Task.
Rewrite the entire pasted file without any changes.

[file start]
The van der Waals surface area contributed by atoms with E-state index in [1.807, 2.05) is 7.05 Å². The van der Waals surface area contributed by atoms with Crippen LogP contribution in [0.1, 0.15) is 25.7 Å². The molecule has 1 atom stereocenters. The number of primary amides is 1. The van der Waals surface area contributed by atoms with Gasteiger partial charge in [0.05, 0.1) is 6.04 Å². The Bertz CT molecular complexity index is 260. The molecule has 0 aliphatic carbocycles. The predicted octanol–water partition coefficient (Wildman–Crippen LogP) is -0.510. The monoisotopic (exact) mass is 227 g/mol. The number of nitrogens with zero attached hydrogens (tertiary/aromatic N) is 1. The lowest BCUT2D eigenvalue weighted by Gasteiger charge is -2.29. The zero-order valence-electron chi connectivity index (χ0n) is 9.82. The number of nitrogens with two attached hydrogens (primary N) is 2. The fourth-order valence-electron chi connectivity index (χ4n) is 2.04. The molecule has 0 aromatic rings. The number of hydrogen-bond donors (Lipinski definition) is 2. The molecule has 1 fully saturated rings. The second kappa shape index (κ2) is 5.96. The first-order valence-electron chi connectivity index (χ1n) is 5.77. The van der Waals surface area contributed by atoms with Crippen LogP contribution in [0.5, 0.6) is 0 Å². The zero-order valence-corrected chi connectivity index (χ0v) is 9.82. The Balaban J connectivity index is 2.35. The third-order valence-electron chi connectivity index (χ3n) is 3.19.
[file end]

The van der Waals surface area contributed by atoms with E-state index in [1.807, 2.05) is 7.05 Å². The van der Waals surface area contributed by atoms with Crippen LogP contribution in [0.1, 0.15) is 25.7 Å². The molecule has 1 atom stereocenters. The number of primary amides is 1. The van der Waals surface area contributed by atoms with Gasteiger partial charge in [0.05, 0.1) is 6.04 Å². The Bertz CT molecular complexity index is 260. The molecule has 0 aliphatic carbocycles. The predicted octanol–water partition coefficient (Wildman–Crippen LogP) is -0.510. The monoisotopic (exact) mass is 227 g/mol. The number of nitrogens with zero attached hydrogens (tertiary/aromatic N) is 1. The lowest BCUT2D eigenvalue weighted by Gasteiger charge is -2.29. The zero-order valence-electron chi connectivity index (χ0n) is 9.82. The number of nitrogens with two attached hydrogens (primary N) is 2. The fourth-order valence-electron chi connectivity index (χ4n) is 2.04. The molecule has 0 aromatic rings. The number of hydrogen-bond donors (Lipinski definition) is 2. The molecule has 1 fully saturated rings. The second kappa shape index (κ2) is 5.96. The first-order valence-electron chi connectivity index (χ1n) is 5.77. The van der Waals surface area contributed by atoms with Crippen LogP contribution in [0.5, 0.6) is 0 Å². The zero-order valence-corrected chi connectivity index (χ0v) is 9.82. The Balaban J connectivity index is 2.35. The third-order valence-electron chi connectivity index (χ3n) is 3.19.